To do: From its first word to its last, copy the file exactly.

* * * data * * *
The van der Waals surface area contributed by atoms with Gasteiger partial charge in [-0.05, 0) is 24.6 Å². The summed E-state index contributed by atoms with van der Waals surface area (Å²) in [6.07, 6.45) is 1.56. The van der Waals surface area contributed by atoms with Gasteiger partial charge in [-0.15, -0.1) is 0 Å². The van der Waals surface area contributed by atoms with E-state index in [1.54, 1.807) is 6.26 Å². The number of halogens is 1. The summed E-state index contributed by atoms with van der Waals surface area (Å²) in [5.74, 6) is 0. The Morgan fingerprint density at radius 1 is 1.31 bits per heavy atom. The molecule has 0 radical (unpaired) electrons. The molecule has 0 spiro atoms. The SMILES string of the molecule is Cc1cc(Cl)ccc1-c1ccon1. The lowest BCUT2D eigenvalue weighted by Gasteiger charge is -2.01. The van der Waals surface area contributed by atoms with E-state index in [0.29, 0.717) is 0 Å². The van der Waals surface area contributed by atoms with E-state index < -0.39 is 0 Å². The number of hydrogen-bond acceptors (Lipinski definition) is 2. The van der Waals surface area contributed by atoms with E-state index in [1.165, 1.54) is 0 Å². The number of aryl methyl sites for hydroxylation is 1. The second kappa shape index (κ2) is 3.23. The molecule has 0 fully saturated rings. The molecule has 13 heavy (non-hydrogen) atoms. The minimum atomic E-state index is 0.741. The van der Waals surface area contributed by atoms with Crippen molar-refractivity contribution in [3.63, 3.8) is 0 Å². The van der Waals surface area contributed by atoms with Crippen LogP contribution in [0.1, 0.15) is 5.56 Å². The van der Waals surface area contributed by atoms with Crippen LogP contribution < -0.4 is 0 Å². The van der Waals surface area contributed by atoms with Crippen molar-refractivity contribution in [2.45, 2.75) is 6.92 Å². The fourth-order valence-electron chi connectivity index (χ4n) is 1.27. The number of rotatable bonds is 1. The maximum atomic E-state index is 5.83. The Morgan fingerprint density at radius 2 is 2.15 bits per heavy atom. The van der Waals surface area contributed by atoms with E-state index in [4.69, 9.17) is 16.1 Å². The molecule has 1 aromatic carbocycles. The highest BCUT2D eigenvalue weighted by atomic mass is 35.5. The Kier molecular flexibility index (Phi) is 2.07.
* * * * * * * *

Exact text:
The van der Waals surface area contributed by atoms with Gasteiger partial charge in [-0.05, 0) is 24.6 Å². The summed E-state index contributed by atoms with van der Waals surface area (Å²) in [6.07, 6.45) is 1.56. The van der Waals surface area contributed by atoms with Gasteiger partial charge in [-0.15, -0.1) is 0 Å². The van der Waals surface area contributed by atoms with E-state index in [1.54, 1.807) is 6.26 Å². The number of halogens is 1. The summed E-state index contributed by atoms with van der Waals surface area (Å²) in [5.74, 6) is 0. The Morgan fingerprint density at radius 1 is 1.31 bits per heavy atom. The molecule has 0 radical (unpaired) electrons. The molecule has 0 spiro atoms. The SMILES string of the molecule is Cc1cc(Cl)ccc1-c1ccon1. The lowest BCUT2D eigenvalue weighted by Gasteiger charge is -2.01. The van der Waals surface area contributed by atoms with E-state index in [0.29, 0.717) is 0 Å². The van der Waals surface area contributed by atoms with E-state index < -0.39 is 0 Å². The number of hydrogen-bond acceptors (Lipinski definition) is 2. The van der Waals surface area contributed by atoms with E-state index in [1.165, 1.54) is 0 Å². The number of aryl methyl sites for hydroxylation is 1. The second kappa shape index (κ2) is 3.23. The molecule has 0 fully saturated rings. The molecule has 13 heavy (non-hydrogen) atoms. The minimum atomic E-state index is 0.741. The van der Waals surface area contributed by atoms with Crippen molar-refractivity contribution in [3.63, 3.8) is 0 Å². The van der Waals surface area contributed by atoms with Crippen LogP contribution in [0.1, 0.15) is 5.56 Å². The van der Waals surface area contributed by atoms with Crippen LogP contribution < -0.4 is 0 Å². The van der Waals surface area contributed by atoms with Crippen molar-refractivity contribution in [2.45, 2.75) is 6.92 Å². The fourth-order valence-electron chi connectivity index (χ4n) is 1.27. The number of rotatable bonds is 1. The maximum atomic E-state index is 5.83. The Morgan fingerprint density at radius 2 is 2.15 bits per heavy atom. The van der Waals surface area contributed by atoms with E-state index in [4.69, 9.17) is 16.1 Å². The molecule has 1 aromatic carbocycles. The highest BCUT2D eigenvalue weighted by atomic mass is 35.5. The Kier molecular flexibility index (Phi) is 2.07.